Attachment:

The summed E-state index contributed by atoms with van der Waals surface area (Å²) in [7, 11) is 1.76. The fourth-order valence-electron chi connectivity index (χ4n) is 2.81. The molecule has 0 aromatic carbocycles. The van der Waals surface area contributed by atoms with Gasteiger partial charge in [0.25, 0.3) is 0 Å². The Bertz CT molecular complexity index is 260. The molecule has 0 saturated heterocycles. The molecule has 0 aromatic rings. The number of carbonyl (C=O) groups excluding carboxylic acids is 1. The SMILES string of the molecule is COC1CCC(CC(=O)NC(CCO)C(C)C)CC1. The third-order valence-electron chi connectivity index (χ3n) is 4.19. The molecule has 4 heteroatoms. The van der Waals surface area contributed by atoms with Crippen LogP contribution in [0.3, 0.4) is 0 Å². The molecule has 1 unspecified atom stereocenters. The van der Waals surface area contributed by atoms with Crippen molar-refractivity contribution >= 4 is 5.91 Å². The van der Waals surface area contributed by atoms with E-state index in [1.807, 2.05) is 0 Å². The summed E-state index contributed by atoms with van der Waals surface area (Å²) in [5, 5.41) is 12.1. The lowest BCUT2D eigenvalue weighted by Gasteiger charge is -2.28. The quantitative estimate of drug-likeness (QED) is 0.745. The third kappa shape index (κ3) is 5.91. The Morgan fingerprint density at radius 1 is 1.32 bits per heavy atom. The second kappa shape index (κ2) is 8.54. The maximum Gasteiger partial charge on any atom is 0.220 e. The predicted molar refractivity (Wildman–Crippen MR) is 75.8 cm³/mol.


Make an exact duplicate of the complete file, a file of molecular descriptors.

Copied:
The summed E-state index contributed by atoms with van der Waals surface area (Å²) in [7, 11) is 1.76. The fourth-order valence-electron chi connectivity index (χ4n) is 2.81. The molecule has 0 aromatic carbocycles. The van der Waals surface area contributed by atoms with Gasteiger partial charge in [0.25, 0.3) is 0 Å². The Bertz CT molecular complexity index is 260. The molecule has 0 saturated heterocycles. The molecule has 0 aromatic rings. The number of carbonyl (C=O) groups excluding carboxylic acids is 1. The SMILES string of the molecule is COC1CCC(CC(=O)NC(CCO)C(C)C)CC1. The third-order valence-electron chi connectivity index (χ3n) is 4.19. The molecule has 4 heteroatoms. The van der Waals surface area contributed by atoms with Crippen LogP contribution in [0.3, 0.4) is 0 Å². The molecule has 1 unspecified atom stereocenters. The van der Waals surface area contributed by atoms with Crippen molar-refractivity contribution >= 4 is 5.91 Å². The van der Waals surface area contributed by atoms with E-state index in [1.807, 2.05) is 0 Å². The summed E-state index contributed by atoms with van der Waals surface area (Å²) in [5, 5.41) is 12.1. The lowest BCUT2D eigenvalue weighted by Gasteiger charge is -2.28. The quantitative estimate of drug-likeness (QED) is 0.745. The third kappa shape index (κ3) is 5.91. The Morgan fingerprint density at radius 1 is 1.32 bits per heavy atom. The second kappa shape index (κ2) is 8.54. The maximum Gasteiger partial charge on any atom is 0.220 e. The predicted molar refractivity (Wildman–Crippen MR) is 75.8 cm³/mol.